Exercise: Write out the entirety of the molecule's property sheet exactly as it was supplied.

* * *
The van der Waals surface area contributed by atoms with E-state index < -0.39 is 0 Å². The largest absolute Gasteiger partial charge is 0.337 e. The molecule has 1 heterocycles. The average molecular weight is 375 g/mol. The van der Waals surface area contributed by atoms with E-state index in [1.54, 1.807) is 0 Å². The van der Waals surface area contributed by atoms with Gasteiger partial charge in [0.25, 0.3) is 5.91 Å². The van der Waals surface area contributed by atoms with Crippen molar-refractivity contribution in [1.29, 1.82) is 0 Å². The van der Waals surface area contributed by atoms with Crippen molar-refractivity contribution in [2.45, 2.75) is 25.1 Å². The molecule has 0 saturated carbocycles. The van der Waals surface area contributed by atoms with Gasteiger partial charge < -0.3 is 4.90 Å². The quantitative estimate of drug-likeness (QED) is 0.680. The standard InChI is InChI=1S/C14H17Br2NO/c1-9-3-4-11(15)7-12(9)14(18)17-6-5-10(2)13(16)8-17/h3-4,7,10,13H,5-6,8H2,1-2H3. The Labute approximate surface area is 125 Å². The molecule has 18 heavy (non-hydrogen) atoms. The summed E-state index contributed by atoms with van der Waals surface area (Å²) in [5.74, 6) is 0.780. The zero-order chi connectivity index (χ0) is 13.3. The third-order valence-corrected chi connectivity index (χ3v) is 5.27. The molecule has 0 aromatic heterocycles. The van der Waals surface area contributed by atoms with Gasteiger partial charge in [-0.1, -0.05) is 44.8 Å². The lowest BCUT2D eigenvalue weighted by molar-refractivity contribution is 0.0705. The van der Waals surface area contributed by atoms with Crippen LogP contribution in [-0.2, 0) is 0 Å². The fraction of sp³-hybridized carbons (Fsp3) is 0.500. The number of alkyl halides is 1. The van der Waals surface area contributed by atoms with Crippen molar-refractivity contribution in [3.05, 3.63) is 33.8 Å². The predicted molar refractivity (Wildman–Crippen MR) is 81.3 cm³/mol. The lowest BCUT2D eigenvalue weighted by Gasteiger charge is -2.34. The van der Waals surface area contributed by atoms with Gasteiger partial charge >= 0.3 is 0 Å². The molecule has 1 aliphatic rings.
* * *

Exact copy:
The van der Waals surface area contributed by atoms with E-state index < -0.39 is 0 Å². The largest absolute Gasteiger partial charge is 0.337 e. The molecule has 1 heterocycles. The average molecular weight is 375 g/mol. The van der Waals surface area contributed by atoms with E-state index in [1.54, 1.807) is 0 Å². The van der Waals surface area contributed by atoms with Gasteiger partial charge in [0.25, 0.3) is 5.91 Å². The van der Waals surface area contributed by atoms with Crippen molar-refractivity contribution in [1.29, 1.82) is 0 Å². The van der Waals surface area contributed by atoms with Crippen molar-refractivity contribution in [2.45, 2.75) is 25.1 Å². The molecule has 0 saturated carbocycles. The van der Waals surface area contributed by atoms with Gasteiger partial charge < -0.3 is 4.90 Å². The quantitative estimate of drug-likeness (QED) is 0.680. The standard InChI is InChI=1S/C14H17Br2NO/c1-9-3-4-11(15)7-12(9)14(18)17-6-5-10(2)13(16)8-17/h3-4,7,10,13H,5-6,8H2,1-2H3. The Labute approximate surface area is 125 Å². The molecule has 18 heavy (non-hydrogen) atoms. The summed E-state index contributed by atoms with van der Waals surface area (Å²) in [5.74, 6) is 0.780. The zero-order chi connectivity index (χ0) is 13.3. The third-order valence-corrected chi connectivity index (χ3v) is 5.27. The molecule has 0 aromatic heterocycles. The van der Waals surface area contributed by atoms with Gasteiger partial charge in [-0.1, -0.05) is 44.8 Å². The lowest BCUT2D eigenvalue weighted by molar-refractivity contribution is 0.0705. The van der Waals surface area contributed by atoms with Crippen LogP contribution in [-0.2, 0) is 0 Å². The fraction of sp³-hybridized carbons (Fsp3) is 0.500. The number of alkyl halides is 1. The van der Waals surface area contributed by atoms with Crippen molar-refractivity contribution in [3.05, 3.63) is 33.8 Å². The predicted molar refractivity (Wildman–Crippen MR) is 81.3 cm³/mol. The lowest BCUT2D eigenvalue weighted by Gasteiger charge is -2.34. The van der Waals surface area contributed by atoms with Gasteiger partial charge >= 0.3 is 0 Å². The molecule has 1 aliphatic rings.